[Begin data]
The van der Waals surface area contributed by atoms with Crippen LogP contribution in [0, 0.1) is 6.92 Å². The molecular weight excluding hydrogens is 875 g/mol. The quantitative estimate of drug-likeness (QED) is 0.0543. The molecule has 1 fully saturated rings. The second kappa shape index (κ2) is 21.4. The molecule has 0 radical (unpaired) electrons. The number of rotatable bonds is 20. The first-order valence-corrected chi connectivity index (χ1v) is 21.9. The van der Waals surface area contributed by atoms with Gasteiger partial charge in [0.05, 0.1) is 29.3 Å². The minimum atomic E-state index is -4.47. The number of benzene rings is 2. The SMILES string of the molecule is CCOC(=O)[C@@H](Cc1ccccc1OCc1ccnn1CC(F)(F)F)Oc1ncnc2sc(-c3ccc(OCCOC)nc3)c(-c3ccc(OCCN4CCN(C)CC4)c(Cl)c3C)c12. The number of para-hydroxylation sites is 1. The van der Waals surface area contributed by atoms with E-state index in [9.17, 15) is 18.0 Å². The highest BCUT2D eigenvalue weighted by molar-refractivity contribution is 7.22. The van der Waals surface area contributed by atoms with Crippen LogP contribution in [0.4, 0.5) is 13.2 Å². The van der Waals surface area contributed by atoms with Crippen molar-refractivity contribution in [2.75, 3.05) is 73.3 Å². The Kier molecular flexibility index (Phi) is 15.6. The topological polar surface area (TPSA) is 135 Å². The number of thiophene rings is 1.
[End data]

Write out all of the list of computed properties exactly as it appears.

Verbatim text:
The van der Waals surface area contributed by atoms with Crippen LogP contribution in [0, 0.1) is 6.92 Å². The molecular weight excluding hydrogens is 875 g/mol. The quantitative estimate of drug-likeness (QED) is 0.0543. The molecule has 1 fully saturated rings. The second kappa shape index (κ2) is 21.4. The molecule has 0 radical (unpaired) electrons. The number of rotatable bonds is 20. The first-order valence-corrected chi connectivity index (χ1v) is 21.9. The van der Waals surface area contributed by atoms with Gasteiger partial charge in [0.05, 0.1) is 29.3 Å². The minimum atomic E-state index is -4.47. The number of benzene rings is 2. The SMILES string of the molecule is CCOC(=O)[C@@H](Cc1ccccc1OCc1ccnn1CC(F)(F)F)Oc1ncnc2sc(-c3ccc(OCCOC)nc3)c(-c3ccc(OCCN4CCN(C)CC4)c(Cl)c3C)c12. The number of para-hydroxylation sites is 1. The van der Waals surface area contributed by atoms with E-state index in [9.17, 15) is 18.0 Å². The highest BCUT2D eigenvalue weighted by molar-refractivity contribution is 7.22. The van der Waals surface area contributed by atoms with Crippen LogP contribution in [0.4, 0.5) is 13.2 Å². The van der Waals surface area contributed by atoms with Crippen molar-refractivity contribution in [2.75, 3.05) is 73.3 Å². The Kier molecular flexibility index (Phi) is 15.6. The topological polar surface area (TPSA) is 135 Å². The number of thiophene rings is 1.